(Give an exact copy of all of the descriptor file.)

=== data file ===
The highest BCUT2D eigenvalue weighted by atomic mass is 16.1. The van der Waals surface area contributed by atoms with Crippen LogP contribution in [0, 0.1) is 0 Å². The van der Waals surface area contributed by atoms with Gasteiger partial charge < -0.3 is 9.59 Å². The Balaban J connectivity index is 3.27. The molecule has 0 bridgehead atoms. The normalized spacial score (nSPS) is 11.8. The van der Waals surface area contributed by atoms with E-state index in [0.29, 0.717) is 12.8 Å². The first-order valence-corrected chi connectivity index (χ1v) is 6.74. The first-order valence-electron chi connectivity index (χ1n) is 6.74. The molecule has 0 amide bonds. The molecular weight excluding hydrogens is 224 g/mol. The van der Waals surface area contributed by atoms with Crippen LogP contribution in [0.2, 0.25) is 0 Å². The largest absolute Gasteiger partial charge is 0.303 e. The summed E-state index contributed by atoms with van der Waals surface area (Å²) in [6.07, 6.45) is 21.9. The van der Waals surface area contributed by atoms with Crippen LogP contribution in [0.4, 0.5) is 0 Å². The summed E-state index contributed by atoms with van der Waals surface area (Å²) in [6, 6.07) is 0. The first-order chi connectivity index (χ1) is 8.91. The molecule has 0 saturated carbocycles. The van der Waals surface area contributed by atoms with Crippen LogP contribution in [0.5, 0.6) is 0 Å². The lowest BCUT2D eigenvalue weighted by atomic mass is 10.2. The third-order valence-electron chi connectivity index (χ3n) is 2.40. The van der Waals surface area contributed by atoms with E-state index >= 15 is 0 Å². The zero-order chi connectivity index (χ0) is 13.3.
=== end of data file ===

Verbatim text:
The highest BCUT2D eigenvalue weighted by atomic mass is 16.1. The van der Waals surface area contributed by atoms with Crippen LogP contribution in [0, 0.1) is 0 Å². The van der Waals surface area contributed by atoms with Gasteiger partial charge < -0.3 is 9.59 Å². The Balaban J connectivity index is 3.27. The molecule has 0 bridgehead atoms. The normalized spacial score (nSPS) is 11.8. The van der Waals surface area contributed by atoms with E-state index in [0.29, 0.717) is 12.8 Å². The first-order valence-corrected chi connectivity index (χ1v) is 6.74. The first-order valence-electron chi connectivity index (χ1n) is 6.74. The molecule has 0 amide bonds. The molecular weight excluding hydrogens is 224 g/mol. The van der Waals surface area contributed by atoms with Crippen LogP contribution in [0.2, 0.25) is 0 Å². The largest absolute Gasteiger partial charge is 0.303 e. The summed E-state index contributed by atoms with van der Waals surface area (Å²) in [6.07, 6.45) is 21.9. The van der Waals surface area contributed by atoms with Crippen LogP contribution in [0.4, 0.5) is 0 Å². The summed E-state index contributed by atoms with van der Waals surface area (Å²) in [6, 6.07) is 0. The first-order chi connectivity index (χ1) is 8.91. The molecule has 0 saturated carbocycles. The van der Waals surface area contributed by atoms with Crippen LogP contribution in [0.5, 0.6) is 0 Å². The lowest BCUT2D eigenvalue weighted by atomic mass is 10.2. The third-order valence-electron chi connectivity index (χ3n) is 2.40. The van der Waals surface area contributed by atoms with E-state index >= 15 is 0 Å². The zero-order chi connectivity index (χ0) is 13.3.